The conclusion was reached by researchers at the Universities of Glasgow and Stirling who examined data from more than 5,200 men and women living in the central belt of Scotland who were smoking when first recruited to two studies in early 1970s.
All of the participants were re-contacted a few years later and asked again about their smoking. Some had stopped altogether, some had reduced the number of cigarettes they smoked, while others had maintained or increased the level of their smoking.
All deaths were logged between the second screening and 2010, enabling the researchers to see whether there was any difference in the mortality rates between the quitters, reducers and maintainers.
The researchers found that, compared to maintainers, the quitters had lower mortality rates, but there was no significant difference between the reducers and the maintainers.
In one of the two studies, a sub-group of the reducers who had been among the heaviest smokers at the start did show lower mortality rates but this was not seen in the other study.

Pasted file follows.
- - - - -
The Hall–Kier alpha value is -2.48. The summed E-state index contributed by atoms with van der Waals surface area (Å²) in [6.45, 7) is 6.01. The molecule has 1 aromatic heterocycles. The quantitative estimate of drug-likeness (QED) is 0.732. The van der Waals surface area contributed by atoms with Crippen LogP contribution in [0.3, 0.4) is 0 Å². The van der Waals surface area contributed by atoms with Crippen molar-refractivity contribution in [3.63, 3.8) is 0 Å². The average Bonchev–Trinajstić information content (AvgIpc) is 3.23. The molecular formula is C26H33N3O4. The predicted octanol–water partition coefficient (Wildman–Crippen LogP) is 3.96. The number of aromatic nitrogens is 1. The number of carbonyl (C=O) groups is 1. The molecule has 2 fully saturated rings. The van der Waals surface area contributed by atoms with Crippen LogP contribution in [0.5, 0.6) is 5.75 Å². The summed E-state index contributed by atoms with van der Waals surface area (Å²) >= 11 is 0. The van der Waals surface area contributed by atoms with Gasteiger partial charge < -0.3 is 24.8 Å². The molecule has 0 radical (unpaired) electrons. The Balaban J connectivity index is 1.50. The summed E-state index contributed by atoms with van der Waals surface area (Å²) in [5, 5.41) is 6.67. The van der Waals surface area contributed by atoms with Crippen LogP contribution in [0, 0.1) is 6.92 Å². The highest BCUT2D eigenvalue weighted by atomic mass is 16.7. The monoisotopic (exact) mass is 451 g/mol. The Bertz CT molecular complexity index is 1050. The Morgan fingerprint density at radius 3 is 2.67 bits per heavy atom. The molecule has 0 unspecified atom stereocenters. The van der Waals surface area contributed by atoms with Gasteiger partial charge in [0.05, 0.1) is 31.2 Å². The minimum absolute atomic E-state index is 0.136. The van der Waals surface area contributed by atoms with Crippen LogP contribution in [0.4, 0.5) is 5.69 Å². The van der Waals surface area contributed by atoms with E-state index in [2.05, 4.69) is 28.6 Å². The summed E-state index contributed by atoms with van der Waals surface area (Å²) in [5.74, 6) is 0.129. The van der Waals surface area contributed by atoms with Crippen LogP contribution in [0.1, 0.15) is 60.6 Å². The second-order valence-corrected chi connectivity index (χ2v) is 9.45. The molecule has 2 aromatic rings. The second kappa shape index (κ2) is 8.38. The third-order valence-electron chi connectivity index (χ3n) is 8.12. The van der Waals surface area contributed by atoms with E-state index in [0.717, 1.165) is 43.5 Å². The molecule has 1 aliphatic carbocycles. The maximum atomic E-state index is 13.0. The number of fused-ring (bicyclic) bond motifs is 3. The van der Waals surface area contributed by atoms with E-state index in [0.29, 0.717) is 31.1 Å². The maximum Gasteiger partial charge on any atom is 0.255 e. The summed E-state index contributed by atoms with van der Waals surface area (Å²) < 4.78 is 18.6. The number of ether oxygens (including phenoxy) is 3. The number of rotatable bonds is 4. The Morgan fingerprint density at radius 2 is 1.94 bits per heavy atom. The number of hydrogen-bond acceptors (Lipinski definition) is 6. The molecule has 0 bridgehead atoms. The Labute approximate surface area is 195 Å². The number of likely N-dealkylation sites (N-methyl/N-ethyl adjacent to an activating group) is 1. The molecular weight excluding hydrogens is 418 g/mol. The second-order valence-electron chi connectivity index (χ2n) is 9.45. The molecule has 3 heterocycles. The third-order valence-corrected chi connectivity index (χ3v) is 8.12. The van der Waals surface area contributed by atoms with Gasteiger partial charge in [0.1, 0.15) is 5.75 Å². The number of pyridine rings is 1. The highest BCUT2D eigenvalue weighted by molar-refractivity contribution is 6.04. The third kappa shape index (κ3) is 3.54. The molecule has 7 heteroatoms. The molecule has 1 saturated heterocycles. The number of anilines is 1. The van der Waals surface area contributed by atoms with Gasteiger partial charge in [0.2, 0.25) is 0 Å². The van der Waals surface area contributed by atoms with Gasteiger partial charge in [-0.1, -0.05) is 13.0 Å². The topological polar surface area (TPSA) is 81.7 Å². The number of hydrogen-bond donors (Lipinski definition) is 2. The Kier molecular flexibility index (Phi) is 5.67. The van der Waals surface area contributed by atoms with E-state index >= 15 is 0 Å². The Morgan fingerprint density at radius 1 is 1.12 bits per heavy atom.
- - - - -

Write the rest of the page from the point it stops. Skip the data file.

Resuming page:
The Scottish findings, published in the American Journal of Epidemiology, do not support those of a similar long-term study in Israel where smoking reduction did appear to reduce mortality rates, but are consistent with larger studies of shorter duration in Denmark and Norway where it did not.
Professor Linda Bauld from Stirling University, one of the paper’s authors said: “Our results support the view that reducing the number of cigarettes you smoke is not a reliable way of improving your health in the long term.
“However, what we do now know is that it may have a valuable role as a step toward giving up altogether – through cutting down to quit, an approach that has been recommended in recent guidance in the UK1”.
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For more information contact Stuart Forsyth in the University of Glasgow Media Relations Office on 0141 330 4831 or email [email protected]
Notes to Editors
The full paper, entitled ‘Does Smoking Reduction in Midlife Reduce Mortality Risk? Results of 2 Long-Term Prospective Cohort Studies of Men and Women in Scotland’ Hart et al, (DOI: 10.1093/aje/kwt038) can be accessed here: http://aje.oxfordjournals.org/content/early/2013/07/02/aje.kwt038.full.pdf+html
The original two studies were: The Collaborative Study, which included 1,524 men and women smokers aged 40–65 years in a working population who were screened twice, in 1970–1973 and 1977; and the Renfrew/Paisley Study which included 3,730 men and women smokers aged 45–64 years in a general population who were screened twice, in 1972–1976 and 1977– 1979. Both groups were followed up through 2010.